British Columbia

Efforts to disband Maple Ridge tent city reach B.C. Supreme Court

Maple Ridge's Anita Place tent city is at the centre of a two-day Supreme Court hearing that began Monday

Conflict is over in-tent heaters

The City of Maple Ridge says that heating methods used at Anita Place are creating fire hazards for its residents. (Peter Kim)

Maple Ridge's Anita Place tent city is at the centre of a two-day Supreme Court hearing that began Monday.

The City of Maple Ridge, which filed an injunction application, argues the heating methods used by residents create fire hazards. Lawyers representing the city said in court the current conditions could lead to a "catastrophic fire".

They argue the spacing between tents needs to be greater than one metre, there needs to be restricted use of open fire and electrical heaters cannot be used inside tents.

It's not the first time the city has filed an injunction against the tent city. The latest resulted in a consent order in November 2017. In the order, the city agreed to support residents.

Pivot Legal is representing the tent city residents. It argues the city hasn't met the consent order requirements and hasn't worked with residents on heating options.

"The city appears to be looking at warming devices simply from the perspective of fire safety," said Anna Cooper with Pivot Legal. "They're saying, 'these warming devices aren't perfectly safe'. And we're saying, 'maybe they're not perfectly safe, but freezing to death is also unsafe.'"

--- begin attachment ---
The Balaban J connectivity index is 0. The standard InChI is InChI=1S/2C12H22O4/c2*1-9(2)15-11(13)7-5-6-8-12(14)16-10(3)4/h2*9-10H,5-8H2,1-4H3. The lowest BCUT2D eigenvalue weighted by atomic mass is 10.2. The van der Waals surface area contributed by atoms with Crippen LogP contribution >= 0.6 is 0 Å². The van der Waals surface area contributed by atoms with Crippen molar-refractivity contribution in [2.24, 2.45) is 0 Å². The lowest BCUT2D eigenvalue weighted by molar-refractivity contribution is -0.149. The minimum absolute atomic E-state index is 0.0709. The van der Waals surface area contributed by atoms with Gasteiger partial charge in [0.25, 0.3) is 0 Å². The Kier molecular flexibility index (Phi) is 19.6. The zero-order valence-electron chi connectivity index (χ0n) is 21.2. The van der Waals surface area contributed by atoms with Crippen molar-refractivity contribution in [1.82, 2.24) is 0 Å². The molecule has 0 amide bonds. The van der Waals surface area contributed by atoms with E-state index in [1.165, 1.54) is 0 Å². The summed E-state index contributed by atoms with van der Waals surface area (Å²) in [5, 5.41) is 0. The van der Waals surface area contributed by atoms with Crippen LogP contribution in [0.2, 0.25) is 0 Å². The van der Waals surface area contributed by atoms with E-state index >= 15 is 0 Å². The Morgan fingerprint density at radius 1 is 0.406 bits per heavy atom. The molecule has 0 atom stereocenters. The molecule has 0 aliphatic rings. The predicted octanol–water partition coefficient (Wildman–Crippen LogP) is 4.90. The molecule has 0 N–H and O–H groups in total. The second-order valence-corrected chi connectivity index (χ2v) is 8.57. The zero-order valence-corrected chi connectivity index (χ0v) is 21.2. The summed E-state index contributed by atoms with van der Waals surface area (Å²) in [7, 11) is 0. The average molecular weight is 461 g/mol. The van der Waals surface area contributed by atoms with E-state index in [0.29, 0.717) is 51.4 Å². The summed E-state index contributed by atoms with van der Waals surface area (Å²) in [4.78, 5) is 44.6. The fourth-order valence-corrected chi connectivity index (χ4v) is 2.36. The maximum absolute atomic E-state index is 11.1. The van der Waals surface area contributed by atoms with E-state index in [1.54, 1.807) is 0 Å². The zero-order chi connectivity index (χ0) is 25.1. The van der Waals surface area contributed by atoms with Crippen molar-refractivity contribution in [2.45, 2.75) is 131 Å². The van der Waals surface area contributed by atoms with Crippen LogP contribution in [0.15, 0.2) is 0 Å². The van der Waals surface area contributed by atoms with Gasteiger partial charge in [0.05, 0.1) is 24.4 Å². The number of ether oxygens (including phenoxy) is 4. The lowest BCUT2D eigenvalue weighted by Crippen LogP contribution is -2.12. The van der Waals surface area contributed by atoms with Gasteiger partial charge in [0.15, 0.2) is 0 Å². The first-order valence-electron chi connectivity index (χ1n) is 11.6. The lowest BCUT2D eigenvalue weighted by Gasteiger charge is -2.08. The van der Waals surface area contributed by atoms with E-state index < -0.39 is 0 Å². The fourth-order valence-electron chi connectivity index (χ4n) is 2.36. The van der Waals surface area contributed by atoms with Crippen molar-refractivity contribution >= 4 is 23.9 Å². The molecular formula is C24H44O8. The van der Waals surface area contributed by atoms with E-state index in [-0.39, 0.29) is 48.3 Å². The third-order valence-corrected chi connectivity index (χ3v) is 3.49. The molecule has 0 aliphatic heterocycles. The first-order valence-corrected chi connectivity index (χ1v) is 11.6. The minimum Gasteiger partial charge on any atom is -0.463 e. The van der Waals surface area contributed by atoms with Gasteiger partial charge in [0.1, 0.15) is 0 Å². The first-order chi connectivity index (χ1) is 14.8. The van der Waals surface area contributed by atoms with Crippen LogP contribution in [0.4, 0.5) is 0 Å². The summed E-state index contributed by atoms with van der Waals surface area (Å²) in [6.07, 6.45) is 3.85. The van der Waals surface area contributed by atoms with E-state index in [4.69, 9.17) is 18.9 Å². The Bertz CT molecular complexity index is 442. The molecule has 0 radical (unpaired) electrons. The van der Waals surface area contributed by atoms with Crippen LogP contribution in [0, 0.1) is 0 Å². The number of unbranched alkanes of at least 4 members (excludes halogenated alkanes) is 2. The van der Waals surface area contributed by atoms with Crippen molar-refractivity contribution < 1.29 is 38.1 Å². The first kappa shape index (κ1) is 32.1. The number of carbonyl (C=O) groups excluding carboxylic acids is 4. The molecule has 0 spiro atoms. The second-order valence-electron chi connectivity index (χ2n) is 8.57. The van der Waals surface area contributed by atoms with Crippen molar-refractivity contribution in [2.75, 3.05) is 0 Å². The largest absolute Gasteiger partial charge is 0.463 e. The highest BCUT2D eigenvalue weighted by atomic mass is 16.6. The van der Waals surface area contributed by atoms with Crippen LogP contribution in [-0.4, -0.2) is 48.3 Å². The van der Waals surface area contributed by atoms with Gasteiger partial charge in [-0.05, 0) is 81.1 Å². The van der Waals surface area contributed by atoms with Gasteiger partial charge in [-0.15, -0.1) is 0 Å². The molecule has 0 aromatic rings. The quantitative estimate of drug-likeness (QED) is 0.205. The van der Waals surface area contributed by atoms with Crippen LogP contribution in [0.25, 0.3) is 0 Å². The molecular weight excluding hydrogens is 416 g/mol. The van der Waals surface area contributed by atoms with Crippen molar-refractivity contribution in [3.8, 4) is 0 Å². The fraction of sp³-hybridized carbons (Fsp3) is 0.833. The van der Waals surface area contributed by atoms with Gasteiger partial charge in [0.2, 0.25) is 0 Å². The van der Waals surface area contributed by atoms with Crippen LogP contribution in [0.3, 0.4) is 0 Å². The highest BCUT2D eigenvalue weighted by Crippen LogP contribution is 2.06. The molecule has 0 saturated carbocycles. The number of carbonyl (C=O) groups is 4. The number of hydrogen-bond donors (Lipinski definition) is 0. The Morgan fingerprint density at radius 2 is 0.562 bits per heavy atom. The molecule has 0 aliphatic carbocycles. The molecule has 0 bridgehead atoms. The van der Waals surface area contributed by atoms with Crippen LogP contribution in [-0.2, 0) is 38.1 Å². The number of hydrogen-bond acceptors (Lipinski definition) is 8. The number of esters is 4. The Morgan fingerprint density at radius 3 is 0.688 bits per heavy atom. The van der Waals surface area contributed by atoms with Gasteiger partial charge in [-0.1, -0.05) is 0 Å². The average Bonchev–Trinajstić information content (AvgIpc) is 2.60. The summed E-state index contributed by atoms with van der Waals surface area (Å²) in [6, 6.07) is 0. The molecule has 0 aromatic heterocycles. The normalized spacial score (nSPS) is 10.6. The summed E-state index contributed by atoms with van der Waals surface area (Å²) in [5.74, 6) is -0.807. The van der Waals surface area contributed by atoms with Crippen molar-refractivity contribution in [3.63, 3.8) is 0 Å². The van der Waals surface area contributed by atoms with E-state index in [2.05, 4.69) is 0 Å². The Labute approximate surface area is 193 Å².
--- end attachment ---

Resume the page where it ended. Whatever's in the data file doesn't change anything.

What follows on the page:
Pivot also argues the tent city is necessary to accommodate a lack of shelter beds and affordable housing in Maple Ridge.

The city says it has supplied the camp with a hygiene trailer but cannot approve of in-tent heaters as they are too great of a fire risk.

It also says it's not looking to disband the camp but wants the ability to go to the camp and enforce fire regulations.

The hearing continues Tuesday.

Comments

To encourage thoughtful and respectful conversations, first and last names will appear with each submission to CBC/Radio-Canada's online communities (except in children and youth-oriented communities). Pseudonyms will no longer be permitted.

By submitting a comment, you accept that CBC has the right to reproduce and publish that comment in whole or in part, in any manner CBC chooses. Please note that CBC does not endorse the opinions expressed in comments. Comments on this story are moderated according to our Submission Guidelines. Comments are welcome while open. We reserve the right to close comments at any time.